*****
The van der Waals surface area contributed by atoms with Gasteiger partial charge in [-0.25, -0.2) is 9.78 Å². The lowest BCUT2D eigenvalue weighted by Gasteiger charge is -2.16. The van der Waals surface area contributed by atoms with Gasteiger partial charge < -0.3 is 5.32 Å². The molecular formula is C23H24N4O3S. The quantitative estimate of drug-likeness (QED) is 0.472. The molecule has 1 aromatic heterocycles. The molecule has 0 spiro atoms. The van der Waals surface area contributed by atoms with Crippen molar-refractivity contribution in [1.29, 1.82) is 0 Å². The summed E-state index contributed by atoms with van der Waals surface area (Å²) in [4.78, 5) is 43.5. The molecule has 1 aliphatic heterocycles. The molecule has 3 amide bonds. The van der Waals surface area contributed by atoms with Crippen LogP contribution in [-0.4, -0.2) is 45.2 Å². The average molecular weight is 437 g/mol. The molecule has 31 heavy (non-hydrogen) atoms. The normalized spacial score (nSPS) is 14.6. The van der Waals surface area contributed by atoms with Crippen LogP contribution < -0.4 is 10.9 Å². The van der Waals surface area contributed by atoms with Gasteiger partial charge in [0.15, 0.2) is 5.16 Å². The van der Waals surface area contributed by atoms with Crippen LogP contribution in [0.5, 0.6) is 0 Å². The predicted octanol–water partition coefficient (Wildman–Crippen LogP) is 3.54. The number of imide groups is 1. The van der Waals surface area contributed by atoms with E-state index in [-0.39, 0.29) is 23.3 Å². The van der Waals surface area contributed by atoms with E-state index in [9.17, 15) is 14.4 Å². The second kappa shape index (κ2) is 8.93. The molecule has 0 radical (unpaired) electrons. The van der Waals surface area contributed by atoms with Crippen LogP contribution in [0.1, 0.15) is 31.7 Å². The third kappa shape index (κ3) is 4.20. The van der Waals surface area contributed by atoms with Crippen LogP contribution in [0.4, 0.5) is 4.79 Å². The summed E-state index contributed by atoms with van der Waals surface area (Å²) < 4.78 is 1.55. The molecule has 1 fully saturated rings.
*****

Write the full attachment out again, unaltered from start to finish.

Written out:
The van der Waals surface area contributed by atoms with Gasteiger partial charge in [-0.25, -0.2) is 9.78 Å². The lowest BCUT2D eigenvalue weighted by Gasteiger charge is -2.16. The van der Waals surface area contributed by atoms with Gasteiger partial charge < -0.3 is 5.32 Å². The molecular formula is C23H24N4O3S. The quantitative estimate of drug-likeness (QED) is 0.472. The molecule has 1 aromatic heterocycles. The molecule has 0 spiro atoms. The van der Waals surface area contributed by atoms with Crippen molar-refractivity contribution in [1.29, 1.82) is 0 Å². The summed E-state index contributed by atoms with van der Waals surface area (Å²) in [4.78, 5) is 43.5. The molecule has 1 aliphatic heterocycles. The molecule has 3 amide bonds. The van der Waals surface area contributed by atoms with Crippen LogP contribution in [-0.4, -0.2) is 45.2 Å². The average molecular weight is 437 g/mol. The molecule has 31 heavy (non-hydrogen) atoms. The normalized spacial score (nSPS) is 14.6. The van der Waals surface area contributed by atoms with Crippen LogP contribution < -0.4 is 10.9 Å². The van der Waals surface area contributed by atoms with Gasteiger partial charge in [0.15, 0.2) is 5.16 Å². The van der Waals surface area contributed by atoms with Crippen LogP contribution in [0.5, 0.6) is 0 Å². The predicted octanol–water partition coefficient (Wildman–Crippen LogP) is 3.54. The number of imide groups is 1. The van der Waals surface area contributed by atoms with E-state index in [-0.39, 0.29) is 23.3 Å². The van der Waals surface area contributed by atoms with E-state index in [9.17, 15) is 14.4 Å². The second kappa shape index (κ2) is 8.93. The molecule has 0 radical (unpaired) electrons. The van der Waals surface area contributed by atoms with Crippen LogP contribution in [0.1, 0.15) is 31.7 Å². The third kappa shape index (κ3) is 4.20. The van der Waals surface area contributed by atoms with Crippen LogP contribution in [0.4, 0.5) is 4.79 Å². The summed E-state index contributed by atoms with van der Waals surface area (Å²) < 4.78 is 1.55. The molecule has 1 fully saturated rings.